[peg-image src=”https://lh3.googleusercontent.com/-9B0CiIAe7NE/V4alHPwNY9I/AAAAAAABArQ/xOxMz-jrzV8dZped_OzWqUjPeq36_TWVgCHM/s144-o/P7110007.JPG” href=”https://picasaweb.google.com/108128655430094950653/6306909848586238577?locked=true#6306909872085361618″ caption=”Left Edge Produced” type=”image” alt=”P7110007.JPG” image_size=”2048×1536″ ]

After my visit to the car I followed the trail across from the parking lot to its downstream termination, and here I fished some nice pockets in the rest area section with a size 8 Chernobyl as the top fly, and a bright green caddis paired with a salvation nymph. This area in past years typically produced several nice fish, but on July 11 my efforts were futile, and I failed to add to the fish count. Again I retreated to the trail, and I skipped around a large segment of marginal water, until I reached the long pool. Amazingly no one else occupied the long pool, so I paused to prospect the top one-third. The dry/dropper approach failed to attract any fish, but while I was casting, I noticed a fish rise twice in the cushion in front of a submerged rock.

There were many caddis dapping in this area, so I patiently converted to a solitary size 16 light gray deer hair caddis adult. This fly failed to attract the riser, but I continued presenting it for the remainder of my time at the rest area, and it enabled me to land an additional six fish. Several of the six fish were decent catches in the hefty thirteen inch range. I covered quite a bit of territory during this time frame including the pockets above long pool, the small braid around the first island, the left bank above the island, and the side of the island that faces highway six.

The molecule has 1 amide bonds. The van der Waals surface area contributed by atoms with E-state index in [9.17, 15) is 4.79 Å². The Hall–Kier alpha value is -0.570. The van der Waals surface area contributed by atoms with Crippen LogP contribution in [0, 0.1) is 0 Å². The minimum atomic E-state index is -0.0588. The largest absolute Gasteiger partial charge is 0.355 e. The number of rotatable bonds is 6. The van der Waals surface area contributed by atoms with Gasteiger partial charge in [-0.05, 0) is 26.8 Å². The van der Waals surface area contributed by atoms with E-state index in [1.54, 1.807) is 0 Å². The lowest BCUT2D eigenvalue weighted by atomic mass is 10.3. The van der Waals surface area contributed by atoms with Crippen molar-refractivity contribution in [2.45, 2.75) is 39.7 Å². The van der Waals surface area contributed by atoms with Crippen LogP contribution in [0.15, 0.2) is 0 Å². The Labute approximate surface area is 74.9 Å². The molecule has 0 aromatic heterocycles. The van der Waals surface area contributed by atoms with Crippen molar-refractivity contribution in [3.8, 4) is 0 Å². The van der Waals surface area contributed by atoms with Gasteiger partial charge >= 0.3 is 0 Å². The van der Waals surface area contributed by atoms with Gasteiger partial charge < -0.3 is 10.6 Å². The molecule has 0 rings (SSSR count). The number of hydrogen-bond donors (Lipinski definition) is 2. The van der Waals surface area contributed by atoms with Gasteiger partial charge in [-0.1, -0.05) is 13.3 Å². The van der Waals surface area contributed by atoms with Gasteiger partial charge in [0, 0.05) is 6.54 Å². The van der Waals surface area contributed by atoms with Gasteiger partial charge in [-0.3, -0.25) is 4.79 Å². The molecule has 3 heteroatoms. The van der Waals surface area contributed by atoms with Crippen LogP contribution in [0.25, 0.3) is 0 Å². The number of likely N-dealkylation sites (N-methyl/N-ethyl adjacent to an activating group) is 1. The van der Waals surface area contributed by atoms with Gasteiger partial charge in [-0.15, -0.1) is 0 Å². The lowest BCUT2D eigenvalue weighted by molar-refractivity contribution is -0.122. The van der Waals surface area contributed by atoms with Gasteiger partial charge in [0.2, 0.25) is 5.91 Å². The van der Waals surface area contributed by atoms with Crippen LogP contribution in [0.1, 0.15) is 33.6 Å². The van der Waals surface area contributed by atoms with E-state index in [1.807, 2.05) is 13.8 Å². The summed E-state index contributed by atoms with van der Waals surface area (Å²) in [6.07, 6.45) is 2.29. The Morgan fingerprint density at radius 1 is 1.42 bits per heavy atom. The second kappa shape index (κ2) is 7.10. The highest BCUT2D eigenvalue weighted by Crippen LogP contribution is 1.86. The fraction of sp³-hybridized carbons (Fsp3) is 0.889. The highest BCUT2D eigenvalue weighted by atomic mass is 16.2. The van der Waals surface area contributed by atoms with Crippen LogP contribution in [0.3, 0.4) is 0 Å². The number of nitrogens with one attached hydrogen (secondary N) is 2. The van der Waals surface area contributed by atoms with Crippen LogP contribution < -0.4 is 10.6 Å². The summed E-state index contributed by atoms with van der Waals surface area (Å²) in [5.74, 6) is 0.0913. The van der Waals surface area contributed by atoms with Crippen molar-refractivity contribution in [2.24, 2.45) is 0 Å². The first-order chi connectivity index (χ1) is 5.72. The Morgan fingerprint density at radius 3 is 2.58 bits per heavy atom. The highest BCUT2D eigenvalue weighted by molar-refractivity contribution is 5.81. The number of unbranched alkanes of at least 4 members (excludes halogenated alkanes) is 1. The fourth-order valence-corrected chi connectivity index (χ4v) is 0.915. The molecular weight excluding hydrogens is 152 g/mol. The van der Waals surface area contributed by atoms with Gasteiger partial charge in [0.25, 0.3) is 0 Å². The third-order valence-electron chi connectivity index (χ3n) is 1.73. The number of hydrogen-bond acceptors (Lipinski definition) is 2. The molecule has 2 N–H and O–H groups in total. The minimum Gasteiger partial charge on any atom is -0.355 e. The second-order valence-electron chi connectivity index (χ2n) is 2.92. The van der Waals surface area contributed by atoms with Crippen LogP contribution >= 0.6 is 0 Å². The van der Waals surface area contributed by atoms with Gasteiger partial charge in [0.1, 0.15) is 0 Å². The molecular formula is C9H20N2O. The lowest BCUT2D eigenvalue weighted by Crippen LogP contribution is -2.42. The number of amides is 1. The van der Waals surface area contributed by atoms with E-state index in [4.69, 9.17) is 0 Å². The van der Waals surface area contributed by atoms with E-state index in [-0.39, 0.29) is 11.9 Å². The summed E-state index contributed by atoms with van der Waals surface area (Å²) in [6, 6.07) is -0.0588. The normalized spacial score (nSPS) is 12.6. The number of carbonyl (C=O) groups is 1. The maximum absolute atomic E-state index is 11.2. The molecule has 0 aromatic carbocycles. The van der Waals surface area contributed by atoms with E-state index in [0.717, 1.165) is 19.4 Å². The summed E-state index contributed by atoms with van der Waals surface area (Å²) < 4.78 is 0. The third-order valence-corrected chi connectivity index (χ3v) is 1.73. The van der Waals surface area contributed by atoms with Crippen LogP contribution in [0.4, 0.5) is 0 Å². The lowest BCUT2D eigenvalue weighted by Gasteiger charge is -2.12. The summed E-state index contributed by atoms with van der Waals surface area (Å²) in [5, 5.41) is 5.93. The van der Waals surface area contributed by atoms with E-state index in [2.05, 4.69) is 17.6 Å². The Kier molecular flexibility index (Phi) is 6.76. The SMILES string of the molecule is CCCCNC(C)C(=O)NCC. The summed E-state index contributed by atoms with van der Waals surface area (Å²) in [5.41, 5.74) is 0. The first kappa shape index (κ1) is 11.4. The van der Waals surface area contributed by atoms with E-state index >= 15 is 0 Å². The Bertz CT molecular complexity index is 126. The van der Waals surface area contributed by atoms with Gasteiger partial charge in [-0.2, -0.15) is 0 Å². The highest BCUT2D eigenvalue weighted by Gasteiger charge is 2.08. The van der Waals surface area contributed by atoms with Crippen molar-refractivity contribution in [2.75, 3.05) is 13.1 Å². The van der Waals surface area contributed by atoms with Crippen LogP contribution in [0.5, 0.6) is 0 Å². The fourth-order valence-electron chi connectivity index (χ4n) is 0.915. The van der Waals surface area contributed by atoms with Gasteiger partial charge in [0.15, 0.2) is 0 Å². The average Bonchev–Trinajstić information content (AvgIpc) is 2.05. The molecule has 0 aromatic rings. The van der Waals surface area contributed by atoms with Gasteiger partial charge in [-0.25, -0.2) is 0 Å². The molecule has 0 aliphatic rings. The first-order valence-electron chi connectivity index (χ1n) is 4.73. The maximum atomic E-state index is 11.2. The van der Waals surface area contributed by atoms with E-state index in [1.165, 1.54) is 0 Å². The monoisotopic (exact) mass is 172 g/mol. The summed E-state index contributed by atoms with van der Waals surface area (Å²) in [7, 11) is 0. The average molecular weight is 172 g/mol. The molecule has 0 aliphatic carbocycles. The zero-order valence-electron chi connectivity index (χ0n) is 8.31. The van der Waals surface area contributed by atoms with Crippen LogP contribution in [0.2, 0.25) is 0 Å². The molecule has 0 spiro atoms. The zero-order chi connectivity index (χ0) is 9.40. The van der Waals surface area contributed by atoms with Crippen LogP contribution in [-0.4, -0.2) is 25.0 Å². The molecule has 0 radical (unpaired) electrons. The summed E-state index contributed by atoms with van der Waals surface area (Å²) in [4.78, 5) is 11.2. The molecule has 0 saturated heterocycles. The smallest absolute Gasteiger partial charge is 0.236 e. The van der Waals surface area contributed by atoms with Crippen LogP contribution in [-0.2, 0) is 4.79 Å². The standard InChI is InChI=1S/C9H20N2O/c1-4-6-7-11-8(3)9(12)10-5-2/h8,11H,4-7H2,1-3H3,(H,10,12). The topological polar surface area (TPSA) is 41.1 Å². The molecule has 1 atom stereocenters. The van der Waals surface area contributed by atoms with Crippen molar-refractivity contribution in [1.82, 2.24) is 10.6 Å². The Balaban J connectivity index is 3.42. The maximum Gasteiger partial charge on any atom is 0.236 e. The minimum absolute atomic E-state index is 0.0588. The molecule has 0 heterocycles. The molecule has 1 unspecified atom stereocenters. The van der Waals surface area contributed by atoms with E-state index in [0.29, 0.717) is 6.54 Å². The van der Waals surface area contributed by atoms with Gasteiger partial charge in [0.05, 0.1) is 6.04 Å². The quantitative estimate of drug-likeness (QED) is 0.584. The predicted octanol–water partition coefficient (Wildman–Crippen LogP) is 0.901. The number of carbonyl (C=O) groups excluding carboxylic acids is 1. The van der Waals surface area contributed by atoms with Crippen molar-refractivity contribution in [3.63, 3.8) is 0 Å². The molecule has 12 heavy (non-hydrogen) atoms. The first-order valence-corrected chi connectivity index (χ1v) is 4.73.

[peg-image src=”https://lh3.googleusercontent.com/-Unu1yXE1kA0/V4alHaBEmwI/AAAAAAABArU/Z-ag6wgfNg0dG6TAzTVUjBJP2Irx22a9gCHM/s144-o/P7110008.JPG” href=”https://picasaweb.google.com/108128655430094950653/6306909848586238577?locked=true#6306909874840443650″ caption=”Deep Mossy Colored Brown” type=”image” alt=”P7110008.JPG” image_size=”2048×1536″ ]

At the upper end of the pockets above the long pool, a hot fish (it appeared to be a rainbow) peeled out a significant amount of line as it streaked upstream, and unfortunately when it executed a leap above the water, it freed itself. I was unable to maintain line pressure with the great amount of line between me and the fish. In another disappointing incident, a weighty brown trout broke off the caddis with a violent head twist in the area along the bank above the island.

[peg-image src=”https://lh3.googleusercontent.com/-_J4HXG0dmic/V4alHVOQBoI/AAAAAAABArY/izbh26h5f34ZgahhucamNwbZyW5ywR8uwCHM/s144-o/P7110009.JPG” href=”https://picasaweb.google.com/108128655430094950653/6306909848586238577?locked=true#6306909873553540738″ caption=”Another Eagle River Beauty” type=”image” alt=”P7110009.JPG” image_size=”2048×1536″ ]

At 4PM I hiked back to the car, but I stayed in my waders in case I decided to test the Eagle River between Minturn and interstate 70. As I exited the interstate and traveled along the river above the confluence with Gore Creek, I was intrigued by the glistening flows next to me, so I crossed the cement bridge and parked and then pushed my way through the bushes to the river. Alas I discovered that the river was dead between 4:30 and 5:00, at least by my definition. I tried the caddis and a dry/dropper arrangement and never spotted as much as a refusal. I closed the book on the Eagle River and drove south and paid for campsite 3 at Hornsilver Campground.

[peg-image src=”https://lh3.googleusercontent.com/-lXow_Twrndo/V4alHtwofmI/AAAAAAABArc/26ZxW3m-DdkFeFGSsgJ0yQCIewHSNSHTQCHM/s144-o/P7110010.JPG” href=”https://picasaweb.google.com/108128655430094950653/6306909848586238577?locked=true#6306909880140201570″ caption=”No. 3 at Hornsilver” type=”image” alt=”P7110010.JPG” image_size=”2048×1536″ ]

Monday was a solid day on the Eagle River, as I enjoyed quite a bit of success on the caddis dry fly. The higher than normal water level forced me to focus mainly on the edge, and I adapted and netted a decent number of nice fish. The two escapees were probably my best shots at fifteen inches plus, however, I felt the tug of quite a few brown trout in the 13-14 inch range.

Fish Landed: 13